Learning from the Best of the Best!

What if you could look 10 years into the future, 20 years or 50 years? A few weeks ago, Blue Ridge Discovery Center had our very own crystal ball! Thanks to a small grant from the Harris and Francis Block Foundation we had the opportunity to study and learn from our counterparts at some of the best science centers, schools and field labs in the country! The trip took us to the Central Colorado Rocky Mountains, where the landscape and culture provided an ideal compare and contrast to the Blue Ridge Mountains! 

Our goal was to find inspiration, insight, and knowledge on the trip, and boy did we find it in spades! We visited and met with staff at four premiere institutions, all slightly different, but with core components that could be ideal models for BRDC going forward. With 14,000' peaks in all directions, communities are obviously limited to the valley floors and separated by high elevation passes, therefore each major valley, segmented from the others, had its own version of BRDC:


Rocky Mountain Biological Laboratory (Crested Butte/Gunnison) - Established in 1928,  RMBL's core function is to host and foster scientists doing research on their 600 acres and surrounding National Forest. RMBL's campus consisted of an array of cabins, research laboratories, specimen collections, common areas, and classrooms. Located in the abandoned mining town of Gothic at 9,400', RMBL gets nearly 40' of snow a year! It shuts completely down in the winter and moves to offices in nearby Crested Butte. Scientists working with RMBL publish over 30 research projects a year, one of the highest publication rates of any biological field station in North America. 

Aspen Center for Environmental Studies (Aspen) - Established in 1968, ACES is located in one of the wealthiest communities in the country, Aspen, CO. With that being said, they have stayed humble and to their roots! ACES provides four main services to the community: School Programs where they visit the schools and host field trips; Guided Naturalist Walks in partnership with local corporations and the USFS; Research/Restoration/Stewardship Projects in partnership with the USFS; and a Nature Center. Of those four, the Research/Restoration/Stewardship branch is one we have not seen before and especially intrigues BRDC because of its immediate impact, the potential to combine education with fieldwork, and our partnership opportunities with the USFS. ACES had also established major relationships with nearby schools - providing three full-time teachers to teach environmental studies courses in the schools.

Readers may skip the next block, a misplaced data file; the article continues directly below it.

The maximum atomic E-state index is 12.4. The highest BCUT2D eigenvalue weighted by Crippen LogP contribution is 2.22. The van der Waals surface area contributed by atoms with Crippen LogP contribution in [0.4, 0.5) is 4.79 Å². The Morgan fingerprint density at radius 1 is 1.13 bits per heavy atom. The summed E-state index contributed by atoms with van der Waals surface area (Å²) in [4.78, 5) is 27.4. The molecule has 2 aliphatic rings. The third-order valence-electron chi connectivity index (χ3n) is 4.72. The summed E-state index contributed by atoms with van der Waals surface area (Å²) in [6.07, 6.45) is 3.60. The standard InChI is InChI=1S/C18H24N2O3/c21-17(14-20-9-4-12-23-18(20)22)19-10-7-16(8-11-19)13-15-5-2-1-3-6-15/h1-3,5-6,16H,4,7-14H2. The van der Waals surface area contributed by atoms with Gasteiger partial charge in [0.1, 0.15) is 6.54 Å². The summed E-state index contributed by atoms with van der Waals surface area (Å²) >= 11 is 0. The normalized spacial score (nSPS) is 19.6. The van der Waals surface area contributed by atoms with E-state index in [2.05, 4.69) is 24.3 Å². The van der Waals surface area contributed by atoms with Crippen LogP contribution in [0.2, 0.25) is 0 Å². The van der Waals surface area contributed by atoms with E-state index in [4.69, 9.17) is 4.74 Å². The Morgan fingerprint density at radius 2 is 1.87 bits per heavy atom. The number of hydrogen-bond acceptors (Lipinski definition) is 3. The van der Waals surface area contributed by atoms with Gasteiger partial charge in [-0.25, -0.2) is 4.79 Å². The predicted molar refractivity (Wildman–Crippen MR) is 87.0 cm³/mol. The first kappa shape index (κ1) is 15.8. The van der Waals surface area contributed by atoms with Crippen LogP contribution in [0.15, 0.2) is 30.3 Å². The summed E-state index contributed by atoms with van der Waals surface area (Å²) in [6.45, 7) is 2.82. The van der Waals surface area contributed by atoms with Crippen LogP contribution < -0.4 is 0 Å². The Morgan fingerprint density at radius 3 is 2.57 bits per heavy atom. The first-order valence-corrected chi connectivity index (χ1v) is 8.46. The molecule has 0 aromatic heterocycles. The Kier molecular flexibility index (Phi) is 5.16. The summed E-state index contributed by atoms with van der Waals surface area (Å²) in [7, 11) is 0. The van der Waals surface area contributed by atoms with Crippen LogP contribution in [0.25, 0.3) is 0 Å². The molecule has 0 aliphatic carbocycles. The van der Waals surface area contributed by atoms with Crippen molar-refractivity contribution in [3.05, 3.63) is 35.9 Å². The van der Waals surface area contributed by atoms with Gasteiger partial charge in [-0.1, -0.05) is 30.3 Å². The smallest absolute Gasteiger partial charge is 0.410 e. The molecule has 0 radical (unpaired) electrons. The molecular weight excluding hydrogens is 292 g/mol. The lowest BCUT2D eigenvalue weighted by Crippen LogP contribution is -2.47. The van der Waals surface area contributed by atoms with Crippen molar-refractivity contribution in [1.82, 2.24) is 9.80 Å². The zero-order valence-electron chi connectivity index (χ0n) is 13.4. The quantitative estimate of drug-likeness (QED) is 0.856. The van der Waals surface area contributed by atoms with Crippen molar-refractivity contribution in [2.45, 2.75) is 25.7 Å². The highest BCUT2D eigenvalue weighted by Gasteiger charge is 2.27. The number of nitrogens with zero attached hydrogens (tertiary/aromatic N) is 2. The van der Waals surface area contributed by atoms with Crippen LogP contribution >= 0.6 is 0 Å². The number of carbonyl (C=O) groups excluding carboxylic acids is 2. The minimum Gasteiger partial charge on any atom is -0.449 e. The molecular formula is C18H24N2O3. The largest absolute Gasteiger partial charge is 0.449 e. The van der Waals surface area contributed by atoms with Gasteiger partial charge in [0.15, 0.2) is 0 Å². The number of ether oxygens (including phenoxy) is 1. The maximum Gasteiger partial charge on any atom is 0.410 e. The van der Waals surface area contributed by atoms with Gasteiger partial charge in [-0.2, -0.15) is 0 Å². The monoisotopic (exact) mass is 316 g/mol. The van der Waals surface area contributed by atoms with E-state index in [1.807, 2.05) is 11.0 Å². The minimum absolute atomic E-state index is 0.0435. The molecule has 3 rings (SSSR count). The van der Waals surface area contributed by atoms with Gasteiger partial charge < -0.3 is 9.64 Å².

Keystone Science School (Keystone/Silverthorne/Dillon) Established in 1976, KSS's focus was on providing residential education to youth in 3-7 day programs. The school kids are housed on a campus consisting of dormitory cabins, dining hall, indoor/outdoor classrooms, outdoor team building course, storage sheds, and some very tight offices. This model was very similar to The Great Smoky Mountain Institute at Tremont with one major difference, KSS did the majority of programs offsite through van transportation.

Walking Mountains Science Center (Vail/Avon) In nearly a brand new facility, WMSC focuses on day visitors and providing programs to the local schools and community. Having gone through a name change and a major move, they built this center in Avon after a recent capital campaign. The demand quickly outgrew their facilities and they are now beginning a capital campaign to build residential housing and begin offering multi-day programs.

Our big takeaways from the trip were a renewed confidence in the power science as the key focus of Blue Ridge Discovery Center. 

  • All kids are the same everywhere! It is difficult to connect with them regardless and we have to work hard not to fall back on the standards of environmental education.
  • The model of a central base with traveling vans providing transportation to natural assets works!
  • We can have an immediate and powerful impact through a strong relationship with the USFS and research/restoration/stewardship projects.
  • That the support from the state level for outdoor education means a tremendous amount in the trickle down to non-profits.
  • That having a low maintenance core annual donor base will allow you to pursue the best options for impact.
  • That a physical center vastly increases demand for programming and quickly. And perhaps most importantly, that regardless of the quality of campus, success depends on the community of people invested in the mission. 

The lessons learned are already proving invaluable as we gear up for the next phase of BRDC: THE CENTER! Many thanks to the Harris and Frances Block Foundation for making this happen!

A tremendous amount of respect and thanks goes to these four organizations who opened the door for us and took the time to share their experience and insight! If you ever find yourself in Colorado with the opportunity visit or support these fine institutions we would highly recommend it!